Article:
The number of U.S. adults who smoke has dropped below 20 percent for the first time on record but cigarettes still kill almost half a million people a year, health officials said on Thursday.
About 19.8 percent of U.S. adults -- 43.4 million people -- were smokers in 2007. That was a percentage point below the 2006 figure and followed three years of little progress, the U.S. Centers for Disease Control and Prevention said in a report.
Smoking and secondhand smoke kill 443,000 people annually from cancer, lung disease, heart disease and other causes, the CDC said. Half of all long-term smokers, especially those who start as teens, die prematurely, many in middle age.
And smoking burns a large hole in the economy. Including direct health care expenditures ($96 billion) and productivity losses ($97 billion), the economic burden of smoking on the United States hit $193 billion per year, the CDC said.
"Even though we've come a long way, there's a long way to go," said Dr. Matthew McKenna, director of the CDC's Office on Smoking and Health.
Smoking became widespread in the United States when soldiers fighting in Europe in World War I were given cigarettes, which by that time were made by machines rather than by hand. After the war, smoking by women also became more accepted socially.
U.S. health officials began systematically tracking smoking rates in the 1960s. When U.S. Surgeon General Luther Terry issued a landmark report on health hazards of smoking in 1964, 42 percent of U.S. adults were smokers. His revelations triggered a long but gradual decline.
Thomas Glynn of the American Cancer Society said the rate was now the lowest since just after World War I.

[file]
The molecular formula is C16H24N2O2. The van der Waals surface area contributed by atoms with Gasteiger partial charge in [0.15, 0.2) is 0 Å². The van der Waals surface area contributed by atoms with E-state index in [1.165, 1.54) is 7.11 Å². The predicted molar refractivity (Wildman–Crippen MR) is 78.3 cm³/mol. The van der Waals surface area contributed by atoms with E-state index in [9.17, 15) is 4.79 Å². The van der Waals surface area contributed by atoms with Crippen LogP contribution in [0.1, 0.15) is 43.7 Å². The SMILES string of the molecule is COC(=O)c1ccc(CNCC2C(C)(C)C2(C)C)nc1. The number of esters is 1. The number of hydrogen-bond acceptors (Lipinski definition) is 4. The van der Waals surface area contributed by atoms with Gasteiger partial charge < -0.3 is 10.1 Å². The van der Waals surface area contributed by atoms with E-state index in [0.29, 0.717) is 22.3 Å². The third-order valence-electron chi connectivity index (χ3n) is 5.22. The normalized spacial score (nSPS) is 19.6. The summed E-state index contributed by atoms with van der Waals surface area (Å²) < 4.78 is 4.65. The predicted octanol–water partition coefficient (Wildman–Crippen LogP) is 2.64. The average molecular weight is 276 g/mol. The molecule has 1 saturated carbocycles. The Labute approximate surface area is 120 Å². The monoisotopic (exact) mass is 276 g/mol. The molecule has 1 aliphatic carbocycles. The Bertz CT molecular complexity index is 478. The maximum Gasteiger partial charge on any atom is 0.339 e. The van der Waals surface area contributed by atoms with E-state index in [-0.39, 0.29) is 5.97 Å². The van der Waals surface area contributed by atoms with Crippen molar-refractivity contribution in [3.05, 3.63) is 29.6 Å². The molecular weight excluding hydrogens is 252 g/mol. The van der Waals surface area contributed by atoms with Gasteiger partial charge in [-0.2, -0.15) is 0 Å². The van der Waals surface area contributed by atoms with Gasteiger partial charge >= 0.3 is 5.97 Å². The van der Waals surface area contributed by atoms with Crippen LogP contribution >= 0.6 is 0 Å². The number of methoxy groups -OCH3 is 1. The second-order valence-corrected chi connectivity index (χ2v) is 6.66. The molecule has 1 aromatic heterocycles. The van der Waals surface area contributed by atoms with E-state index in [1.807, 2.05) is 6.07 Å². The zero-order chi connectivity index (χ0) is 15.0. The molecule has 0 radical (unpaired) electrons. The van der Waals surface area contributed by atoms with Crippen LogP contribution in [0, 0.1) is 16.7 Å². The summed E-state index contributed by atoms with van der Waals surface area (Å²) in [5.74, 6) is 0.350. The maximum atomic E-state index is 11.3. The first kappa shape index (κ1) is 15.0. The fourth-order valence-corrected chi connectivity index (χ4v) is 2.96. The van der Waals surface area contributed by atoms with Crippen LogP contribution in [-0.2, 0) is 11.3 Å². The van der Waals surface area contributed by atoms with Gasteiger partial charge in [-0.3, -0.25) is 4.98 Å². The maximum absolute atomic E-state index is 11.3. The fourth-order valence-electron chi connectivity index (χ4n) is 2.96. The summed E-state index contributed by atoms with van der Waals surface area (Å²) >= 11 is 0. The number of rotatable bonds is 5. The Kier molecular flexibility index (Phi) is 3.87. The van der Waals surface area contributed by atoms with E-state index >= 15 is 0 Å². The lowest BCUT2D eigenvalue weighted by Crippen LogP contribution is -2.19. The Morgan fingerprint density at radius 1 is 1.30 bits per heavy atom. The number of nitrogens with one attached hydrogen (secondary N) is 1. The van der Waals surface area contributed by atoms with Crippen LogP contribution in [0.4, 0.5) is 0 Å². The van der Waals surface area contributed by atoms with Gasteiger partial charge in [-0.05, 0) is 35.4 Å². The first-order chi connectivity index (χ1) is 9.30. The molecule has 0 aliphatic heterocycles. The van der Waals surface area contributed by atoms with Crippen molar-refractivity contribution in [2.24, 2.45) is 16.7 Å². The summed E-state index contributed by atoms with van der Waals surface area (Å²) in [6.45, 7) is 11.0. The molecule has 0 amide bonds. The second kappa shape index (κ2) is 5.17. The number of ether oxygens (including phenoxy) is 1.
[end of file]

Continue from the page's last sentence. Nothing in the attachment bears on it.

"We've begun to come full circle on this," Glynn said.
Glynn cited three major recent factors in driving down smoking: smoking bans in public places, higher taxes that drive up prices and more medications to help people quit.
The CDC said smoking still causes at least 30 percent of cancer deaths, including more than 80 percent of lung cancer deaths, as well as 80 percent of deaths from the lung ailment chronic obstructive pulmonary disease.
The CDC report found that 17 percent of women smoke compared to 22 percent of men. Whites (21 percent) smoked at higher rates than blacks (20 percent) or Hispanics (13 percent). Asian Americans were lowest (10 percent) and American Indians and Alaska natives were highest (36 percent).
Among people who never graduated high school, 25 percent smoked in 2007. Among those with undergraduate degrees, 11 percent smoked, while 6 percent of those with graduate degrees smoked.
"The tobacco industry is very good at creating confusion and misinformation. And the more education people have, the less likely they are to believe some of the myths and misinformation that the industry promulgates," McKenna said.
(Editing by Alan Elsner)